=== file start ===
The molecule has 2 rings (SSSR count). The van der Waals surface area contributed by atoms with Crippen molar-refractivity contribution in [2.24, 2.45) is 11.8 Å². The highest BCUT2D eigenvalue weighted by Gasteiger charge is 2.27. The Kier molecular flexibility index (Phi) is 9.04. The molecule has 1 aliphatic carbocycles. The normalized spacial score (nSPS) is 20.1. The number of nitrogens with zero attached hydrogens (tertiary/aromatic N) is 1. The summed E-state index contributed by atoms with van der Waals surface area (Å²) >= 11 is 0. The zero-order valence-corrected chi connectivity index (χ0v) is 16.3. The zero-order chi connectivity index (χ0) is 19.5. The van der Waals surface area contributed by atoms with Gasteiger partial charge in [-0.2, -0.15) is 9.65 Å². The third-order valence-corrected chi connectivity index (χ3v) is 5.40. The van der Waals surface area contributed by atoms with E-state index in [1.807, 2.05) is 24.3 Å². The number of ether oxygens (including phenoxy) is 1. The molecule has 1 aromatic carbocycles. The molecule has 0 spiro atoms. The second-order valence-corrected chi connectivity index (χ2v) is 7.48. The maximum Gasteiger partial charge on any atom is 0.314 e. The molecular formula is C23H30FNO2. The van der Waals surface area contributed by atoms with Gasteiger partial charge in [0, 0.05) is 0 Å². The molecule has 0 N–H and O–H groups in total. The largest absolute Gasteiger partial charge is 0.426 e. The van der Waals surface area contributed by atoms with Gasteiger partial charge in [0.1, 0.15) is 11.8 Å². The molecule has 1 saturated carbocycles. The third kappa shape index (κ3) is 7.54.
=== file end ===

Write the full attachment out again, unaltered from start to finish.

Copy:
The molecule has 2 rings (SSSR count). The van der Waals surface area contributed by atoms with Crippen molar-refractivity contribution in [2.24, 2.45) is 11.8 Å². The highest BCUT2D eigenvalue weighted by Gasteiger charge is 2.27. The Kier molecular flexibility index (Phi) is 9.04. The molecule has 1 aliphatic carbocycles. The normalized spacial score (nSPS) is 20.1. The number of nitrogens with zero attached hydrogens (tertiary/aromatic N) is 1. The summed E-state index contributed by atoms with van der Waals surface area (Å²) >= 11 is 0. The zero-order valence-corrected chi connectivity index (χ0v) is 16.3. The zero-order chi connectivity index (χ0) is 19.5. The van der Waals surface area contributed by atoms with Gasteiger partial charge in [-0.2, -0.15) is 9.65 Å². The third-order valence-corrected chi connectivity index (χ3v) is 5.40. The van der Waals surface area contributed by atoms with E-state index in [1.807, 2.05) is 24.3 Å². The number of ether oxygens (including phenoxy) is 1. The molecule has 1 aromatic carbocycles. The molecule has 0 spiro atoms. The second-order valence-corrected chi connectivity index (χ2v) is 7.48. The maximum Gasteiger partial charge on any atom is 0.314 e. The molecular formula is C23H30FNO2. The van der Waals surface area contributed by atoms with Gasteiger partial charge in [0, 0.05) is 0 Å². The molecule has 0 N–H and O–H groups in total. The largest absolute Gasteiger partial charge is 0.426 e. The van der Waals surface area contributed by atoms with Gasteiger partial charge in [0.1, 0.15) is 11.8 Å². The molecule has 1 saturated carbocycles. The third kappa shape index (κ3) is 7.54.